During a recent restoration of our 1955 Yashicaflex A-II twin-lens reflex camera, we discovered that the leather case held an interesting surprise!
The thread below is taken from our Flickr page (Yashica Sailor Boy).
Chris “As part of a restoration of my c1955 Yashima (Yashica) twin lens camera’s leather case, I discovered that the red felt material inside the case used backing made from Japanese newspapers! Leave it to the Japanese during the mid 1950’s to make good use of something that would normally have had one use and then thrown away here in the West. What really surprised me was how easy the felt pulled away from the newsprint without destroying the paper. I hope to get the writing translated… maybe some interesting clues as to where the case was made and when.”
Chris “The leather case was made for a Yashica Flex model A-II from 1955. The camera was purchased from a seller from Hiroshima, Japan. The camera was made in Tokyo and I am not sure if Yashima (Yashica) made their own leather cases or if they were made by a supplier. Maybe the newspaper will yield some clues as to where.”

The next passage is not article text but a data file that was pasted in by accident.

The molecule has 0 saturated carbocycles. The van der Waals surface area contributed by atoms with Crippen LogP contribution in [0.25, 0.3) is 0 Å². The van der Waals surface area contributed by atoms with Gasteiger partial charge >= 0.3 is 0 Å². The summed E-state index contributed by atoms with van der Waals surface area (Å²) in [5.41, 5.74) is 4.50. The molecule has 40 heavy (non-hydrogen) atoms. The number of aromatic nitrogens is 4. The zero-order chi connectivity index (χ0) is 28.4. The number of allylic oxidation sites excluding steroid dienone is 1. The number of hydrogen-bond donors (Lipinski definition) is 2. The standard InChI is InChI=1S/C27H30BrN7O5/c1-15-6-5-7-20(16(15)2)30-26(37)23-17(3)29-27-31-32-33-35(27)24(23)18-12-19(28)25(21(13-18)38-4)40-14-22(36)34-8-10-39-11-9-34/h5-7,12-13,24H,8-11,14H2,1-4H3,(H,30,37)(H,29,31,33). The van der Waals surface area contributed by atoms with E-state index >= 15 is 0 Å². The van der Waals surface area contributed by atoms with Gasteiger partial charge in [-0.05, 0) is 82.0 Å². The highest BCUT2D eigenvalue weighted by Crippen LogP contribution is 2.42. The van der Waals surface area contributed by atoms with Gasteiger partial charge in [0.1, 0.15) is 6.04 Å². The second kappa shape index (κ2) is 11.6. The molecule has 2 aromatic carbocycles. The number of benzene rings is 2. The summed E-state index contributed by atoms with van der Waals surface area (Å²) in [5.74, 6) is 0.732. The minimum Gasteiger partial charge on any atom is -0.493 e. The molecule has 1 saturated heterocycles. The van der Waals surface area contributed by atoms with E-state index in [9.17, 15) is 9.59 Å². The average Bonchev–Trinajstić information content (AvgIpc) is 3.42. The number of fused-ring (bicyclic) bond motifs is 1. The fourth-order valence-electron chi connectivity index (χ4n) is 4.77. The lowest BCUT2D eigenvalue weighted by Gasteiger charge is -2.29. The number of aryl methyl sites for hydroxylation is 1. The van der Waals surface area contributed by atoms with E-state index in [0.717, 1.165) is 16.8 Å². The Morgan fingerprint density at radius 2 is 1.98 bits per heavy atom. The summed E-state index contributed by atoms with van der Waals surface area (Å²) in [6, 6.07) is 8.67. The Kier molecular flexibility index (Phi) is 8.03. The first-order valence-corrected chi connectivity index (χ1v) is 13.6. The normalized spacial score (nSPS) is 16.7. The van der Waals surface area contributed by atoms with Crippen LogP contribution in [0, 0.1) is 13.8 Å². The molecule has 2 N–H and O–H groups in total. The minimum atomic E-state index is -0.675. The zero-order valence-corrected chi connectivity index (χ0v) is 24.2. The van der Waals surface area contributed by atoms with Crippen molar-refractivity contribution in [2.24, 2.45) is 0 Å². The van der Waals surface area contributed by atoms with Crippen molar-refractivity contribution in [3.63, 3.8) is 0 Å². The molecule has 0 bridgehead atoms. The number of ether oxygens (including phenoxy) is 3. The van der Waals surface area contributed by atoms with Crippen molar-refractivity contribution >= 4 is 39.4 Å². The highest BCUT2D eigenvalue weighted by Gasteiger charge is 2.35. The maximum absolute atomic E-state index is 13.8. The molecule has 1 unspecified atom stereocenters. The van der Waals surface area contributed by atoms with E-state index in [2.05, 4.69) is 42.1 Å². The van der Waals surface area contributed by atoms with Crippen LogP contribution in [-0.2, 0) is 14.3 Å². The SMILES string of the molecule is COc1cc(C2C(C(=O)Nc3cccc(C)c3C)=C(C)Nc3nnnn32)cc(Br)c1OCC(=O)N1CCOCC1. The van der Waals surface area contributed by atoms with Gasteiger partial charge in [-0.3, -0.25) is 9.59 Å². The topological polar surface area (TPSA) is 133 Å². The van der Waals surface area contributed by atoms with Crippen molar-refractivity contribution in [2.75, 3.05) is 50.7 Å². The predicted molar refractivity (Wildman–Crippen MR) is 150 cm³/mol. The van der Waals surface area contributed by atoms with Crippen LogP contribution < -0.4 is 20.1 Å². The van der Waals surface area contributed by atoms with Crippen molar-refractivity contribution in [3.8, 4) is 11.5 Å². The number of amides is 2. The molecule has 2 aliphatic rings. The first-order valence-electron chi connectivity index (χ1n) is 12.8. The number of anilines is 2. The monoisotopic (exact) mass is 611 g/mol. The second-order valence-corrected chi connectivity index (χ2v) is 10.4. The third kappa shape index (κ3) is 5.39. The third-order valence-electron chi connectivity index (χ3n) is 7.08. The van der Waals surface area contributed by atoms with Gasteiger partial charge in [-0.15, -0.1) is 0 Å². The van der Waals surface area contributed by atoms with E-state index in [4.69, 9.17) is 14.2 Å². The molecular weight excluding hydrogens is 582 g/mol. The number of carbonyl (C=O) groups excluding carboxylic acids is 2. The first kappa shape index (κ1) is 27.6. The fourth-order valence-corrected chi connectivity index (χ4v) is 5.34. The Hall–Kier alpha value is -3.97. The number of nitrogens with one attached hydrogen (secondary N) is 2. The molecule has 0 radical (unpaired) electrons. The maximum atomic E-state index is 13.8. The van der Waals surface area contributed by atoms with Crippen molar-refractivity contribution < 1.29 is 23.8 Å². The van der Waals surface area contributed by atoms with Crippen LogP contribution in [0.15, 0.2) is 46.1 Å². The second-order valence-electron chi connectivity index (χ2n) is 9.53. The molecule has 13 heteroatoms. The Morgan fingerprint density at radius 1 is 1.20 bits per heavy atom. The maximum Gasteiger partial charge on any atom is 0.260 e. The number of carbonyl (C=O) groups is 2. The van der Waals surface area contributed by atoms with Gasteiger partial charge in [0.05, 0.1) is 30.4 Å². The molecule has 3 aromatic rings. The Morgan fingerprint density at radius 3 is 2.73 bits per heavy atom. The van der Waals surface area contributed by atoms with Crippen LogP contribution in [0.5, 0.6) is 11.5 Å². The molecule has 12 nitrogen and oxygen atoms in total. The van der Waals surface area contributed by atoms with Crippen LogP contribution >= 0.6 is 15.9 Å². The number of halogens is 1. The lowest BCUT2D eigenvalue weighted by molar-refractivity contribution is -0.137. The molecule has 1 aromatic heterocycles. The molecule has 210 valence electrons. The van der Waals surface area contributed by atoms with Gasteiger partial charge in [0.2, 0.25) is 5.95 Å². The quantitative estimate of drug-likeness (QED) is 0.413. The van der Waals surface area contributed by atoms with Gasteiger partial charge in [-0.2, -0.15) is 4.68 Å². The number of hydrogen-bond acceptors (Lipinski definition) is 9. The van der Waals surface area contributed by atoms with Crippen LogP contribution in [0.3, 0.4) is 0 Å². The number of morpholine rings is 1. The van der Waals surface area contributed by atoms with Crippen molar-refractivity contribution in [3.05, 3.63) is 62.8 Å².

Chris “I now know that it is a picture of Prime Minister Yoshida. This was a special edition newspaper made for (?) the Japanese National Railways (JNR). It appears that the paper is dated 17 February 1949. ‘Special Treated Approval Number 154 Issue’.”
Ken “The caption at the top actually records the newspaper’s national railways special handling permit #154, and does not identify the actual date of the issue in question. The article has to do with a controversy the prime minister created when he criticized a newspaper for allegedly spreading rumors about a political scandal concerning the shipbuilding industry. The scandal erupted in January 1954 and became one of the main causes of the fall of Yoshida’s government. It is not clear which newspaper this article comes from, but from the anti-government tone of the writing it is possibly the Asahi.”
Chris “Thank you so very much KenjiB_48. It helps to know this as it makes more sense for the Japanese company that made the leather case would have used a current (1955) newspaper for a camera made in 1955.”
The inside front of the leather case held a similar surprise. It would appear that in the mid 1950s, some Japanese manufacturers found ways of recycling almost everything produced. Used newspapers, I would think, could be had for free. Why not use them for backing the felt to the leather. Pretty smart!
Thanks for your visit!
Purchased new by us in 1977… wow, 40 years ago! It’s still going strong – the automatic exposure is accurate, the Canon electronic zoom lens is flawless, and all controls and gizmos are doing their things. Why? Well number one is it was designed and built super well and it uses readily available double A (AA ‘penlight’) batteries. No out of manufacture mercury batteries and their modern replacements to deal with! Thank you Canon!